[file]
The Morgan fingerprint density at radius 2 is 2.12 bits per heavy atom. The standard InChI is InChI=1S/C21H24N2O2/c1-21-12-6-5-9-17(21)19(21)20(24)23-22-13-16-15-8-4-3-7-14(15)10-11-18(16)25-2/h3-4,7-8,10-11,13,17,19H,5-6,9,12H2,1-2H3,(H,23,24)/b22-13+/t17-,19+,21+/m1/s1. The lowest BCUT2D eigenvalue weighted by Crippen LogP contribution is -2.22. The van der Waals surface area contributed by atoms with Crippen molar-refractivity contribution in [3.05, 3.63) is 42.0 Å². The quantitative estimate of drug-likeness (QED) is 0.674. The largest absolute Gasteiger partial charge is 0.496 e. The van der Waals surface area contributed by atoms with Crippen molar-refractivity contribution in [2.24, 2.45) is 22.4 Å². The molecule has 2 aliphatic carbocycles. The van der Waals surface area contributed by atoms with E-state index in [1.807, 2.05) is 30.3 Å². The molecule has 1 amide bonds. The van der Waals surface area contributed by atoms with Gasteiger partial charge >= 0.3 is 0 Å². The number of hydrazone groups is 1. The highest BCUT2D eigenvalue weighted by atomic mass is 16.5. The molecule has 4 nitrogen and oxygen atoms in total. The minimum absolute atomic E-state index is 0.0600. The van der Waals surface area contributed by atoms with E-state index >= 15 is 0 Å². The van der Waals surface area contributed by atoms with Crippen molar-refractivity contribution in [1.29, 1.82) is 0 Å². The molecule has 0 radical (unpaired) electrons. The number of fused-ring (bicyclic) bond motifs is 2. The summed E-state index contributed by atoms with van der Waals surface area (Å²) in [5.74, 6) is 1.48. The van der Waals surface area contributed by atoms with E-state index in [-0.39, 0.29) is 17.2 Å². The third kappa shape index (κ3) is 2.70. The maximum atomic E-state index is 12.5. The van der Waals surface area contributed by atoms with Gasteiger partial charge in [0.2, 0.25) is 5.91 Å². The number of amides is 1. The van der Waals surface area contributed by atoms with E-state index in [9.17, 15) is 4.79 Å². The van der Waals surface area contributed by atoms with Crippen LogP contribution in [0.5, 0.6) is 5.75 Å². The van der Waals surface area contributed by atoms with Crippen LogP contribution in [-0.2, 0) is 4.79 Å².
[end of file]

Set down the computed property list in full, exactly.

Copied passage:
The Morgan fingerprint density at radius 2 is 2.12 bits per heavy atom. The standard InChI is InChI=1S/C21H24N2O2/c1-21-12-6-5-9-17(21)19(21)20(24)23-22-13-16-15-8-4-3-7-14(15)10-11-18(16)25-2/h3-4,7-8,10-11,13,17,19H,5-6,9,12H2,1-2H3,(H,23,24)/b22-13+/t17-,19+,21+/m1/s1. The lowest BCUT2D eigenvalue weighted by Crippen LogP contribution is -2.22. The van der Waals surface area contributed by atoms with Crippen molar-refractivity contribution in [3.05, 3.63) is 42.0 Å². The quantitative estimate of drug-likeness (QED) is 0.674. The largest absolute Gasteiger partial charge is 0.496 e. The van der Waals surface area contributed by atoms with Crippen molar-refractivity contribution in [2.24, 2.45) is 22.4 Å². The molecule has 2 aliphatic carbocycles. The van der Waals surface area contributed by atoms with E-state index in [1.807, 2.05) is 30.3 Å². The molecule has 1 amide bonds. The van der Waals surface area contributed by atoms with Gasteiger partial charge >= 0.3 is 0 Å². The number of hydrazone groups is 1. The highest BCUT2D eigenvalue weighted by atomic mass is 16.5. The molecule has 4 nitrogen and oxygen atoms in total. The minimum absolute atomic E-state index is 0.0600. The van der Waals surface area contributed by atoms with E-state index >= 15 is 0 Å². The van der Waals surface area contributed by atoms with Crippen molar-refractivity contribution in [1.29, 1.82) is 0 Å². The molecule has 0 radical (unpaired) electrons. The number of fused-ring (bicyclic) bond motifs is 2. The summed E-state index contributed by atoms with van der Waals surface area (Å²) in [5.74, 6) is 1.48. The van der Waals surface area contributed by atoms with E-state index in [-0.39, 0.29) is 17.2 Å². The third kappa shape index (κ3) is 2.70. The maximum atomic E-state index is 12.5. The van der Waals surface area contributed by atoms with Gasteiger partial charge in [0.2, 0.25) is 5.91 Å². The number of amides is 1. The van der Waals surface area contributed by atoms with E-state index in [9.17, 15) is 4.79 Å². The van der Waals surface area contributed by atoms with Crippen LogP contribution in [0.5, 0.6) is 5.75 Å². The van der Waals surface area contributed by atoms with Crippen LogP contribution in [-0.2, 0) is 4.79 Å².